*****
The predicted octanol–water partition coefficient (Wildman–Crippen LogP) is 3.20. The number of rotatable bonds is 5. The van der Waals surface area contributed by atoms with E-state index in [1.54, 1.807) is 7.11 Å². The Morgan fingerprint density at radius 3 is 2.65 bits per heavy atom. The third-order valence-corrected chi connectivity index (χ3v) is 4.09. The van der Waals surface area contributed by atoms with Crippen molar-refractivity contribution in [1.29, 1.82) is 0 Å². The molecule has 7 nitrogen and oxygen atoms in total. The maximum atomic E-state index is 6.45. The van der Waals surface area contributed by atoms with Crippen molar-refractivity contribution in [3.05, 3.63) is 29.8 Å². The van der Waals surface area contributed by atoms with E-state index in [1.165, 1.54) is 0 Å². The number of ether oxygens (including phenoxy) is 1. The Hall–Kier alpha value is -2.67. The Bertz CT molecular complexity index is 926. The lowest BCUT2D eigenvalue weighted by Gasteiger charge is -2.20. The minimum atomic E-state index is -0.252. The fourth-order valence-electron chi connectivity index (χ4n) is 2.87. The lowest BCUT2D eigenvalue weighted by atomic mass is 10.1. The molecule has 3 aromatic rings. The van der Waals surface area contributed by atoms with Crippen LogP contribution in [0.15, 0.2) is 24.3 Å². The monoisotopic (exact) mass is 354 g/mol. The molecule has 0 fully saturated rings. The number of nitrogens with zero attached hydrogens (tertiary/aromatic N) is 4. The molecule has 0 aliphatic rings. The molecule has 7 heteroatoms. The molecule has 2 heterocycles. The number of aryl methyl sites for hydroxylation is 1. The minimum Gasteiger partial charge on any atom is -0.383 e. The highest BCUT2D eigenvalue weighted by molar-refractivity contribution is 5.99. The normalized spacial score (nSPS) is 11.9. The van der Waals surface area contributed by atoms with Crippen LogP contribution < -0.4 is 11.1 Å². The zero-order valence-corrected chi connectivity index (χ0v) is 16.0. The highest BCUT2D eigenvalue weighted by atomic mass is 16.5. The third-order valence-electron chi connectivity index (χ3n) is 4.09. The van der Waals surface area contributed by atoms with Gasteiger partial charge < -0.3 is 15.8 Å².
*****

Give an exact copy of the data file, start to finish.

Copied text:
The predicted octanol–water partition coefficient (Wildman–Crippen LogP) is 3.20. The number of rotatable bonds is 5. The van der Waals surface area contributed by atoms with E-state index in [1.54, 1.807) is 7.11 Å². The Morgan fingerprint density at radius 3 is 2.65 bits per heavy atom. The third-order valence-corrected chi connectivity index (χ3v) is 4.09. The van der Waals surface area contributed by atoms with Crippen molar-refractivity contribution in [1.29, 1.82) is 0 Å². The molecule has 7 nitrogen and oxygen atoms in total. The maximum atomic E-state index is 6.45. The van der Waals surface area contributed by atoms with Crippen molar-refractivity contribution in [3.05, 3.63) is 29.8 Å². The van der Waals surface area contributed by atoms with E-state index in [1.165, 1.54) is 0 Å². The number of ether oxygens (including phenoxy) is 1. The Hall–Kier alpha value is -2.67. The Bertz CT molecular complexity index is 926. The lowest BCUT2D eigenvalue weighted by Gasteiger charge is -2.20. The minimum atomic E-state index is -0.252. The fourth-order valence-electron chi connectivity index (χ4n) is 2.87. The lowest BCUT2D eigenvalue weighted by atomic mass is 10.1. The molecule has 3 aromatic rings. The van der Waals surface area contributed by atoms with Crippen LogP contribution in [0.15, 0.2) is 24.3 Å². The monoisotopic (exact) mass is 354 g/mol. The molecule has 0 fully saturated rings. The number of nitrogens with zero attached hydrogens (tertiary/aromatic N) is 4. The molecule has 0 aliphatic rings. The molecule has 7 heteroatoms. The molecule has 2 heterocycles. The number of aryl methyl sites for hydroxylation is 1. The minimum Gasteiger partial charge on any atom is -0.383 e. The highest BCUT2D eigenvalue weighted by molar-refractivity contribution is 5.99. The normalized spacial score (nSPS) is 11.9. The van der Waals surface area contributed by atoms with Crippen LogP contribution < -0.4 is 11.1 Å². The zero-order valence-corrected chi connectivity index (χ0v) is 16.0. The highest BCUT2D eigenvalue weighted by atomic mass is 16.5. The third-order valence-electron chi connectivity index (χ3n) is 4.09. The van der Waals surface area contributed by atoms with Gasteiger partial charge < -0.3 is 15.8 Å².